Serotonin Linked with Mood, Sleep, Gut Heath, Thyroid, and More

July 24, 2018 | Dr. Linda J. Dobberstein, DC, Board Certified in Clinical Nutrition

Send to a friend

* Required fields

  or  Cancel

 Serotonin Linked with Mood, Sleep, Gut Heath, Thyroid, and More
Serotonin is one of the body’s most powerful neurotransmitters, deeply involved with vital functions throughout the body. Although serotonin has been studied for decades, it impacts many areas of health and remains mysterious. Several nutrients, healthy gut, and methylation are critical to serotonin production and function. Imbalances in any of these areas can disrupt health and lead to poor mood, sleep issues, and more. Keeping your gut flora and nutritional status optimal goes a long way to keeping serotonin levels balanced in the brain and body.

Serotonin and Mood

If serotonin is out of balance and lacking, you may feel sad or down for no reason, not enjoying life, or have feelings of inner rage, unprovoked anger or paranoia. Worry, anxiety, fear, phobias, obsessive compulsive, rumination, impulsiveness, and self-destructive thoughts or actions may occur. You may feel overwhelmed or have lost interest in hobbies, favorite activities, foods, friendships, and relationships.

Sleep problems, light sleep, increased pain sensitivity and headaches may be experienced. Craving and use of sugar, carbohydrates, alcohol, or marijuana may occur. There may be dislike for cloudy, rainy days or feeling worse when daylight hours are decreased.

Serotonin Affects the Body

A recent article identified that the neurotransmitter acetylcholine is more than just a memory neurotransmitter. Just like acetylcholine, there is much more to serotonin than mood. Serotonin is also directly involved with gut health and function. In fact, more than 90 percent of serotonin in the body is found and produced in the intestinal tract. The remaining 10 percent is produced in the brain. Serotonin in the digestive tract regulates appetite, gut motility and bowel movements. Serotonin function is involved with bone health, heart health, blood platelets, kidney function and sodium regulation. Immune system signaling with T-cell, mast cell, macrophages function and immunomodulation use serotonin. This mysterious neurotransmitter also affects the thyroid gland.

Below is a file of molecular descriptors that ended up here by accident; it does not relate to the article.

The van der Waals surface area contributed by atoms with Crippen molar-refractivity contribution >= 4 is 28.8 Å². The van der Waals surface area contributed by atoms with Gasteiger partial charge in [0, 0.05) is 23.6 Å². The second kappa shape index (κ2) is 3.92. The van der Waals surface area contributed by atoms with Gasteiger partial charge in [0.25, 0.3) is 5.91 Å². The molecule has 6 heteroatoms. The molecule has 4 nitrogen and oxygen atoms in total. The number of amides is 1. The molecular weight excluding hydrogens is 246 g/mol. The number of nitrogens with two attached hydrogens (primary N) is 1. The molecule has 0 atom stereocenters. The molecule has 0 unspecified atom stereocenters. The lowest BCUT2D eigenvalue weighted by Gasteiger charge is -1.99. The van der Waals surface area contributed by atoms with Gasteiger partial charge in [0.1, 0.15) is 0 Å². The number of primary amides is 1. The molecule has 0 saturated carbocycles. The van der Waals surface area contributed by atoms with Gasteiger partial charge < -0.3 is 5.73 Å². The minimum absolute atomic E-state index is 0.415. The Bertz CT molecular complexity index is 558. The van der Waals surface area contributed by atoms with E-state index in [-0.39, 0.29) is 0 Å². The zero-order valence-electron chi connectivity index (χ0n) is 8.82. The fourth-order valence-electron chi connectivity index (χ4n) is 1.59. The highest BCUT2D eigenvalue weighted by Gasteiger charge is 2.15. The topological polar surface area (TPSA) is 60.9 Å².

Serotonin Thyroid Gland Function and TSH Signals

Serotonin helps stimulate thyroid cells or thyrocytes to work. It activates thyroid cell survival and apoptosis or cell death in the thyroid. Imbalances of serotonin in the brain affect thyroid hormones and can be a hidden cause of thyroid symptoms when thyroid lab tests are in the normal range. Impaired serotonin levels cause lower TSH and T3 levels. Ideal TSH levels are between 1.8 -2.0. A TSH score below 1.0 may be related to insufficient serotonin function. The serotonin-thyroid connection lies behind the depression that often occurs with dysfunctional thyroid function. Other symptoms of poor thyroid function may include weight gain, carbohydrate cravings, and constipation, etc. The problem is not the thyroid gland or lack of essential thyroid nutrients, rather the lack of serotonin signals causes the thyroid symptoms.

Brain-Gut Axis and Serotonin

Serotonin plays a fundamental role in the link between the brain and the gut. Serotonin is used to communicate between receptor sites in the brain and gut. This connection is a two-way system known as the brain-gut axis. This crucial pathway starts development during pregnancy and then relies heavily on inoculation of beneficial flora with vaginal delivery and breastfeeding after birth and during infancy. During childhood and throughout one’s lifespan, diversity of healthy gut flora for brain-gut axis function is required.

Other Important Support

Exercise and exposure to sunshine are also vital to serotonin production.. Diets high in processed foods and sugar create further stress on the serotonin production and function.

Health is about keeping optimal function and quality of life as much as possible. A key area of this relates to serotonin and the brain-gut axis. If you can relate to the thought mentioned earlier – “I have a great life, but I am not enjoying things”, work on these various areas to naturally support healthy serotonin production.

Search thousands of health news articles!